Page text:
Cooper: We characterize it in a number of different ways. We talk about a sense of optimism and active participation and moving the world forward. Those are our fundamental values.

If you look at a very high level at Coke vs. Pepsi, I think Coke is great at looking at where we have been and what we have achieved, and celebrating all of that in a really wonderful way. We tend to be more forward-looking and focus on the potential that exists in people and the hope and belief about the future.

I think we are now trying to bring that to light. We are not just talking about it, or putting symbols out there about it, but making something happen so people have a greater opportunity to fill their own potential, whether that is giving back, whether that is music, etc.

It’s helping people; it’s directly adding value to people’s lives. That is really the shift we are making. It’s such a fundamental shift in our way of thinking that we are still working on crystallizing the set of values and understanding what our customers want. This is a good start, but also something that will continue to evolve.

IEG SR: Is your consumer still the youth market, or is it expanding?

Cooper: The interesting thing about our consumer base is that it never has been totally youth. Even now, we have a significant consumer base that is Boomer, a significant consumer base that is Gen X.

The focus has always been in part on youth because 1) Pepsi is forward-looking and 2) there is always this need to bring in the next generation of consumers so that you have a viable franchise and brand.

What’s interesting about when you shift from a demographic focus or a psychographic focus and you move to values, you start to see things cross these lines. There are large groups of millenials interested in the environment, as well as Gen Xers and Boomers, so it becomes a really interesting way of crossing those boundaries of traditional demographics, as well as race, ethnicity and geography.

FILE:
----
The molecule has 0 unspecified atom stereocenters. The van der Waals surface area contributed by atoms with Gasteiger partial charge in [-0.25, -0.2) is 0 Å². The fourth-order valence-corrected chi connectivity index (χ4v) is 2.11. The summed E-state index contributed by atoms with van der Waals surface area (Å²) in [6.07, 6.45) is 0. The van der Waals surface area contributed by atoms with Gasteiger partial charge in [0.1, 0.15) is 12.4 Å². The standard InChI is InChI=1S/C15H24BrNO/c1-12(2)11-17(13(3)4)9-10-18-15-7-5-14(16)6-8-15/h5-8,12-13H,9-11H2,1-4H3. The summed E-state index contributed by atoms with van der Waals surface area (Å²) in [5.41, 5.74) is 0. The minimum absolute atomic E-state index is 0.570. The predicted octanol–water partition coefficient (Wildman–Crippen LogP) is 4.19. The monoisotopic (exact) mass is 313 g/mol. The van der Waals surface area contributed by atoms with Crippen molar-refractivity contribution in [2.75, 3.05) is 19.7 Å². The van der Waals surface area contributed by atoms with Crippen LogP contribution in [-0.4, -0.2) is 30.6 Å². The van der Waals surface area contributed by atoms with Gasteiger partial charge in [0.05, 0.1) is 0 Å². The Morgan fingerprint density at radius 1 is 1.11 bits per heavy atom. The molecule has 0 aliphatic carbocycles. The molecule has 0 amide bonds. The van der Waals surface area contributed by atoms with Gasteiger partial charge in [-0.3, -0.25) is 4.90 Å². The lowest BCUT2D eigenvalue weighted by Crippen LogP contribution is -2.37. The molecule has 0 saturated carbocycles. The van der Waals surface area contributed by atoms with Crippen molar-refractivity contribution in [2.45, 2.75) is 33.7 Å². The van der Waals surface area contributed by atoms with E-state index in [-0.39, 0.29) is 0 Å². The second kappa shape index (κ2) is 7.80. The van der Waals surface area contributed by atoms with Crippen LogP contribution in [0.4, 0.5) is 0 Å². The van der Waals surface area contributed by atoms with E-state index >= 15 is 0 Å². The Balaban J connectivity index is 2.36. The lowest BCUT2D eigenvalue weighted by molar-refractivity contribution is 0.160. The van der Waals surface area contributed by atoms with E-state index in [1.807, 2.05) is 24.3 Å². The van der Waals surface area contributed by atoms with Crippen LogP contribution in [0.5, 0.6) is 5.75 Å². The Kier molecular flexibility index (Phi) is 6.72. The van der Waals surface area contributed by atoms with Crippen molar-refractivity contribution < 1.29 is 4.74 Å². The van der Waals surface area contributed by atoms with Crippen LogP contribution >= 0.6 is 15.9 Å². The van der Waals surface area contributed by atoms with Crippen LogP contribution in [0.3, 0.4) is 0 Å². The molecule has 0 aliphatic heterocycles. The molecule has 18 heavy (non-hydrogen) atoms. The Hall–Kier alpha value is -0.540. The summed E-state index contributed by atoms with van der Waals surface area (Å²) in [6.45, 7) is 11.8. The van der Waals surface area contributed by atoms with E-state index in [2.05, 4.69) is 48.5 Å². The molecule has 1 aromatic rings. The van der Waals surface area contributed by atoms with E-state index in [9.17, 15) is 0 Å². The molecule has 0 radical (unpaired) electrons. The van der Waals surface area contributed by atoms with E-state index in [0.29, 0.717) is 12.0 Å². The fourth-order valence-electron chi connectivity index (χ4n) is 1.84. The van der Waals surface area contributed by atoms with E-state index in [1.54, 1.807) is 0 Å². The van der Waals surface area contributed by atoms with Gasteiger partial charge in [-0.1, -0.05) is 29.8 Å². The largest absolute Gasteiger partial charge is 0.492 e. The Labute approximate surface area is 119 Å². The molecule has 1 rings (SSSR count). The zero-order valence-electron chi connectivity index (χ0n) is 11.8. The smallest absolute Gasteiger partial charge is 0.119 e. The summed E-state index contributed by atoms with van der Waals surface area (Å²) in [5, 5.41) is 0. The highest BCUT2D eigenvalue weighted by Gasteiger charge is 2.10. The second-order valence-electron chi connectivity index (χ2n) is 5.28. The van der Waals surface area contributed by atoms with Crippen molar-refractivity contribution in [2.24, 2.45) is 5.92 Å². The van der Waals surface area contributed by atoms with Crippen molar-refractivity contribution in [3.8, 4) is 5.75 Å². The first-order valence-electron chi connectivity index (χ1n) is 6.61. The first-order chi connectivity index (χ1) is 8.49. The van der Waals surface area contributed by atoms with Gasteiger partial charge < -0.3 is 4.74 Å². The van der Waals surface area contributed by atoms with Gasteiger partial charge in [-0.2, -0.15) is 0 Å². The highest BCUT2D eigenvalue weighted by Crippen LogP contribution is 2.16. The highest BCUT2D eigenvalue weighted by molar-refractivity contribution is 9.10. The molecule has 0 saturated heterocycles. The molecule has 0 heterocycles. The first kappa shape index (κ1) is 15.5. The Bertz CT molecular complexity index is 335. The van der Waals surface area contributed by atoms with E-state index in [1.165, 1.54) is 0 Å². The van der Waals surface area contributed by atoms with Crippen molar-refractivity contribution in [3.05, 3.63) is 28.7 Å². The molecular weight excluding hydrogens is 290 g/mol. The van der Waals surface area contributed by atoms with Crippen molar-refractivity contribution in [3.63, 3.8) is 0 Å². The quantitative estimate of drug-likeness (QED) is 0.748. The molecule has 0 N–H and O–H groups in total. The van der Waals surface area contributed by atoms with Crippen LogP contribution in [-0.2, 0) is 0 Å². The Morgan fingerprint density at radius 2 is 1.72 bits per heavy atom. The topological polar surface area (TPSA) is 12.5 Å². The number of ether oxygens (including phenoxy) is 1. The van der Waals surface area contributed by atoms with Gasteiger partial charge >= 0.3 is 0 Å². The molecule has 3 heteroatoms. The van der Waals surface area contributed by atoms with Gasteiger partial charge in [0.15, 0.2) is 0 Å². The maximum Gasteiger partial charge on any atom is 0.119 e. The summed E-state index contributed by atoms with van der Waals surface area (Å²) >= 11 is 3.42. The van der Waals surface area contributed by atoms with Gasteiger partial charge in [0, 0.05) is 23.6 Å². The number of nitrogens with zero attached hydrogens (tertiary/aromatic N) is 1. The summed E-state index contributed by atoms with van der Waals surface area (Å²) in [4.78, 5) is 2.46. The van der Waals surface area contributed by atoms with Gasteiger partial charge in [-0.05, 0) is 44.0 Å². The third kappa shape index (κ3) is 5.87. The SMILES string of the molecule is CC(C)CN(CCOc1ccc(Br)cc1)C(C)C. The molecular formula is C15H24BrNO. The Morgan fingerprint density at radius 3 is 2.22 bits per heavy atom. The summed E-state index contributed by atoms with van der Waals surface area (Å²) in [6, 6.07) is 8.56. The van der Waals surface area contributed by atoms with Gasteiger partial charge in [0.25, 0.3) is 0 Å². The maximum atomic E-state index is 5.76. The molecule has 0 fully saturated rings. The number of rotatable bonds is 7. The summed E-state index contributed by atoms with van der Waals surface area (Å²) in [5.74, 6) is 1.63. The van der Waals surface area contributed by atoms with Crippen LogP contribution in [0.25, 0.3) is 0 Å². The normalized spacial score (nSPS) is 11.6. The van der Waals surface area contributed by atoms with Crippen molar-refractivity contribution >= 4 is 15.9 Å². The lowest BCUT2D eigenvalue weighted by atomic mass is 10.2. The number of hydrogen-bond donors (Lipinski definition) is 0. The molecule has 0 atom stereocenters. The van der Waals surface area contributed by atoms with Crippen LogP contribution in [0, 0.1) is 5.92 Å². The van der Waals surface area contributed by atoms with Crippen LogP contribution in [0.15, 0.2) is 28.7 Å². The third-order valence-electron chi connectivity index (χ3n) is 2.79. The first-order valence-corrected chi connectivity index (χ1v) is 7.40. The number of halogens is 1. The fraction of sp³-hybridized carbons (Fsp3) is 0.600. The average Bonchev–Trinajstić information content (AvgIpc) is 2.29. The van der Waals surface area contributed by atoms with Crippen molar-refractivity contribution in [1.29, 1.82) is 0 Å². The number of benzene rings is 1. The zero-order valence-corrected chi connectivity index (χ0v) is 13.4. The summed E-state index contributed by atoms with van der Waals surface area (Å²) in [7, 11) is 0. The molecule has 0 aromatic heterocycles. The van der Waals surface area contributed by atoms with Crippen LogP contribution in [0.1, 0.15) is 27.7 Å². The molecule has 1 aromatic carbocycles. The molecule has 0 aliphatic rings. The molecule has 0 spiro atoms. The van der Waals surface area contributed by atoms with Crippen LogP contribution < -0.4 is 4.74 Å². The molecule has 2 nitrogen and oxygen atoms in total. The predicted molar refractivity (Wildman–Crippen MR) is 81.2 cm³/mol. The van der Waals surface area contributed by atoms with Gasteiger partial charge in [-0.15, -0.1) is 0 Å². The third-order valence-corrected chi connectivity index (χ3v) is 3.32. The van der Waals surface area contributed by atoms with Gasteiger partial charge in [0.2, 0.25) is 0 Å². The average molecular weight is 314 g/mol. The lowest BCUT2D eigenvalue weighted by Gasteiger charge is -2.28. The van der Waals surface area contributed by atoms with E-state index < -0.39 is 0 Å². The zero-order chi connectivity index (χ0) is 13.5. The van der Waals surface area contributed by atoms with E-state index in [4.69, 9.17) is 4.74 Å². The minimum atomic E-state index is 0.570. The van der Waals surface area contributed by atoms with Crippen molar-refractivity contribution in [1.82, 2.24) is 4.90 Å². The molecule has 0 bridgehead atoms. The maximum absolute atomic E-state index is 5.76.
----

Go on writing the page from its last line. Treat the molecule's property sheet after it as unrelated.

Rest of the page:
So that is the next shift, and it frees us of that dichotomy between the young vs. the old.

IEG SR: We have heard your colleagues at Pepsi say similar things about music and action sports, as well. It’s less about ethnicity and more about what are consumers passionate about and what are they connecting to.

Cooper: Absolutely. Take a brand like Mountain Dew and its strong association with action sports. What is most interesting about Mountain Dew is that it’s not so much about the latest trick, but it’s really about the spirit of the sport and the culture.

That’s what we have embraced. That’s what makes us an authentic player in it. It even goes into areas like multicultural marketing. What we are seeing is people identifying themselves much less by race, ethnicity and geographic location, and more and more by cultural values.

The Internet has helped that quite a bit, because when you set up a social network on a digital platform you can connect with like-minded people across geographic boundaries. That’s what has unleashed a lot of this, but it is not the sole thing that is making that happen.

We have done surveys around it and we feel confident that the way people self-identify has shifted in a fundamental way, and it will force any brand that wants to add value to people’s lives to shift the way it interacts with consumers.

IEG SR: That’s an interesting observation in light of what transpired around the Sprite Step Off recently.

Cooper: Yes. If you go back maybe four or five years ago, step shows became mainstream. There were movies and TV shows about step. The Army sponsored step shows. So when a Caucasian group wins a competition in what has been something predominantly for black sororities and fraternities, I think that’s proof that it’s about the values, the lifestyle and the culture, more so than it is about race and ethnicity.

IEG SR: But this case ran into the culture that it grew out of saying, “Wait a minute, this is ours…” That brings us back to the idea of consumer empowerment and how brands now have to anticipate all kinds of issues that can arise when they cede some control to consumers.

Cooper: We’re talking about large scale movements, but there will be outliers who think in a very traditional way. We know, for example, there are a lot of consumers who focus on their geographic location or their ethnicity as their center of gravity and that’s not going to change for that set of consumers.

What we’re really focusing on is: Where is the momentum heading, and if you look forward to 2015 or further, where do we think the vast majority of people will be? We are in that transition period now and there is definitely going to be tension, but it’s inevitable that you are going to run up against that tension.